In essence, servitization is about manufacturers offering additional services to supplement their products in order to grow their businesses. Having developed from a business need for commercial advantage in an increasingly competitive global market, servitization is being widely adopted as a win-win model, characterized by more sustainable, predictable new revenue streams and customer satisfaction.
Amongst numerous successful examples of B2B servitization, Dutch electronics firm Philips now provides LED lighting-as-a-service to Amsterdam-Schiphol airport enhanced by ‘Internet of Things’ connectivity. LED lamps are incredibly efficient but expensive, so this service agreement where Philips sells ‘light’ to the airport works well for both parties. Philips is responsible for the performance and durability of the system, and by using energy-efficient LED lamps the airport uses 50% less electricity for its lighting.
There are even examples of B2C servitization. Apple moved from fighting legal battles, protecting its innovations from cheaper ‘me too’ offerings, to setting up user friendly Apple stores designed to offer lots of ‘hands on’ experience and helpful advice from assistants who are all Apple enthusiasts. Additional services helped Apple keep ahead.
Aston Business School’s Advanced Services Group is a unique centre of expertise in servitization and advanced services. In the following article, its experts offer their perspective on why and how companies all around the world are adopting this transformational business model:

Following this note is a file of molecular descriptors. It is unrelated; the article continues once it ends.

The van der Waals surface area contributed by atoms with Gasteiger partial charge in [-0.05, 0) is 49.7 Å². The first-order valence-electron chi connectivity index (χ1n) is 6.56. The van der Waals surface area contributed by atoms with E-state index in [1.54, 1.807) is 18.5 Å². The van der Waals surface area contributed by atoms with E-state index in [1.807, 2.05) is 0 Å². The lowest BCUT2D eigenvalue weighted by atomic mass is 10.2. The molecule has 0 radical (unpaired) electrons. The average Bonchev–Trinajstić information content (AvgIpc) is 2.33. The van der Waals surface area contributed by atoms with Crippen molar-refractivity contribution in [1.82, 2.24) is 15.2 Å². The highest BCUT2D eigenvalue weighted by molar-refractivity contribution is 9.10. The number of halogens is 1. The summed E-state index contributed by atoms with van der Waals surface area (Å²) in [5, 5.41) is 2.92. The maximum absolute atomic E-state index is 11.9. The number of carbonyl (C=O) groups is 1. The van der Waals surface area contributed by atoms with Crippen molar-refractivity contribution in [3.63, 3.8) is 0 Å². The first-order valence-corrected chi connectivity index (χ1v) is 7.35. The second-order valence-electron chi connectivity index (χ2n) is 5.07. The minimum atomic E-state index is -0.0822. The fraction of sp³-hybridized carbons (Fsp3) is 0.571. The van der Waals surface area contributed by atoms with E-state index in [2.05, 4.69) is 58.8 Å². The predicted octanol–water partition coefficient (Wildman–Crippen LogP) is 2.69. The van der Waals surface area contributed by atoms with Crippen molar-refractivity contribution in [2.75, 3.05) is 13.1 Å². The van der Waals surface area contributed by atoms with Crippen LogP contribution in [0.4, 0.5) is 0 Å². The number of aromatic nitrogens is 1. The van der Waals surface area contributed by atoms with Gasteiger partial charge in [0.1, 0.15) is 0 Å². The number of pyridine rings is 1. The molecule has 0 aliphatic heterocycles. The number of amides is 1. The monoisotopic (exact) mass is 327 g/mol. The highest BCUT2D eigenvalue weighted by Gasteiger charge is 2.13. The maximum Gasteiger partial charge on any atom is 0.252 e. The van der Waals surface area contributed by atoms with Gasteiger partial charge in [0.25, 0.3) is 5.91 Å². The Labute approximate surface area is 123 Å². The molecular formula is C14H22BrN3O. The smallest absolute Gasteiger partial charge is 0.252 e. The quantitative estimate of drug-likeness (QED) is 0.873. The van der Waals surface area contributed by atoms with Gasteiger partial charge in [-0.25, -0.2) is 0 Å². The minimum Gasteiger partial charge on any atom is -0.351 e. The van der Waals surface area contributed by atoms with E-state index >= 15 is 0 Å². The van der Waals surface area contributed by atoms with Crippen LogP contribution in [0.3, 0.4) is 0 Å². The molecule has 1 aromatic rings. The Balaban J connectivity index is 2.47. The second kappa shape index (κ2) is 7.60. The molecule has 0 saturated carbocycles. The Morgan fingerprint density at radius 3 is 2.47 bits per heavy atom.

A transformational change of focus
The global manufacturing industry is being transformed by servitization. Over the next three years 65% of the world’s manufacturing capacity will switch from production to services as their main revenue source. This transformational model will affect the entire manufacturing sector, whether firms are large or small and products are simple or complex. Servitization offers firms new opportunities to develop new revenue streams, or capture and monetise the value of services they are already providing without charge.
The servitized future
Servitization offers a new paradigm for the interaction between the manufacturer and its customers. Already, many business have begun the journey into a servitized future by augmenting the range of services that they offer, to include repair and maintenance for example. These services can strengthen existing customer relationships; secure additional revenue throughout the product lifetime; and help to retain customers for future sales.
But the most exciting opportunities are offered by ‘advanced’ services in which the customer buys an ‘outcome’ rather than a product: an office buys ‘document management’ rather than a printer-copier or an airline buys ‘thrust’ rather than a jet engine.
These outcomes are coupled with special contractual features that make them more appealing to the customer. These additional value-add features include pay-for-use, assured product performance and even commitments to innovate products and reduce costs over time. In return for this added value, the customer agrees to long-term contracts of 2-5 years, or even longer.